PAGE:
A Deere dealership in Melitopol, Ukraine, was looted by invading Russian forces, who took away an estimated $5m worth of farm machinery. The perfect crime perhaps, save for the John Deere onboard computer system being used to remotely disable them leaving the crooks with combine harvesters they can’t even start.
VIN locks began in car-engines. Auto manufacturers started to put cheap microcontrollers into engine components and subcomponents. A mechanic could swap in a new part, but the engine wouldn’t recognize it — and the car wouldn’t drive — until an authorized technician entered an unlock code into a special tool connected to the car’s internal network. More here.
Big Car sold this as a safety measure, to prevent unscrupulous mechanics from installing inferior refurbished or third-party parts in unsuspecting drivers’ cars. But the real goal was eliminating the independent car repair sector, and the third-party parts industry, allowing car manufacturers to monopolize the repair and parts revenues, charging whatever the traffic would bear (literally).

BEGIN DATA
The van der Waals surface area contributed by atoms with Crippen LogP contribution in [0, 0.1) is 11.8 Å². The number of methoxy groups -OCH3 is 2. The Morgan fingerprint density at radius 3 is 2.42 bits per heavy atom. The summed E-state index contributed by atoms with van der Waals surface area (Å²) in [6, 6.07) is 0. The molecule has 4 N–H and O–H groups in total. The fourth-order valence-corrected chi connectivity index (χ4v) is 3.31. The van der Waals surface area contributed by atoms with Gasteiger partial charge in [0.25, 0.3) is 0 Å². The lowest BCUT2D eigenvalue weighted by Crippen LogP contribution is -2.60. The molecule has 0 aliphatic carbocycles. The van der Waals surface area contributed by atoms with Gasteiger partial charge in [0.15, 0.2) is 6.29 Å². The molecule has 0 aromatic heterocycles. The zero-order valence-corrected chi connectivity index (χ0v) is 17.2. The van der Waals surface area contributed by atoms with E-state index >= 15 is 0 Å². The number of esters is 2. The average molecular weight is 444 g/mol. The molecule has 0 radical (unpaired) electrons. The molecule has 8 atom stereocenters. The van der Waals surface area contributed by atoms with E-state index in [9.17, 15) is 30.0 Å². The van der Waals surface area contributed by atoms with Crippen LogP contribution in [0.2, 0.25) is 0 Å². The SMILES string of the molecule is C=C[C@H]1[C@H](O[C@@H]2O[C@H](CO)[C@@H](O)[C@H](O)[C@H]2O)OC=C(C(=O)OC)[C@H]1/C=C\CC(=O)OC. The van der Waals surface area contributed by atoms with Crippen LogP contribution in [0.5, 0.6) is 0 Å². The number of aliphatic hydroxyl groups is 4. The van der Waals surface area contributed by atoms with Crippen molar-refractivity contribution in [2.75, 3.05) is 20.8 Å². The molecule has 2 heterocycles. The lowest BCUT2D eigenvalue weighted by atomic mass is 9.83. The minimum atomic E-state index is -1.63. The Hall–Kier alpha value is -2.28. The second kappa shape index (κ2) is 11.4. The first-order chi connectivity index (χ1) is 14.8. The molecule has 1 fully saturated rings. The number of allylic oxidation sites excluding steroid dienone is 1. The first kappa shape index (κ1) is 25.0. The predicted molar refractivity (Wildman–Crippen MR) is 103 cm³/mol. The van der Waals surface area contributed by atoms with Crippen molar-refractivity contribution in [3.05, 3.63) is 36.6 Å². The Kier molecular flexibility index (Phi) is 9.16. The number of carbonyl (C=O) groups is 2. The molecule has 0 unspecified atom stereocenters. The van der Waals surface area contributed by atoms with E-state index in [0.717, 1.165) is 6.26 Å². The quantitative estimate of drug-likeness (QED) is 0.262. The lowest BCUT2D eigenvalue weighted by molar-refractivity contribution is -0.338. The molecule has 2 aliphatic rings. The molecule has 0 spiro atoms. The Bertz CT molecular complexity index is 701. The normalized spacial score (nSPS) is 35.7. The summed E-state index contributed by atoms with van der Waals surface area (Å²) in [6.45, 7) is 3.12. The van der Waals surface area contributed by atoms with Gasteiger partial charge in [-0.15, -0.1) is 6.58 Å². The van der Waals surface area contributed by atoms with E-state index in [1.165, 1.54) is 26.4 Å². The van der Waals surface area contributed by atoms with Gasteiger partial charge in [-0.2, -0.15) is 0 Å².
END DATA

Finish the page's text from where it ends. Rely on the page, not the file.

So the Kill switch story above makes for a great news story showing the Ukrainians getting one over on the Russian looters, and since on-farm thefts are a hot topic anywhere in the world it’s not entirely unexpected that Deere would have incorporated a kill-switch in their products. But let’s look at how the relationship between motor vehicle owner and manufacturer is changing from one of product ownership to software licence. If you don’t own your combine, or the data the sensors installed all over it recording information sold to Monsanto (now Bayer), and if there’s a Kill Switch that can stop you mid-harvest – is it really your farm anymore?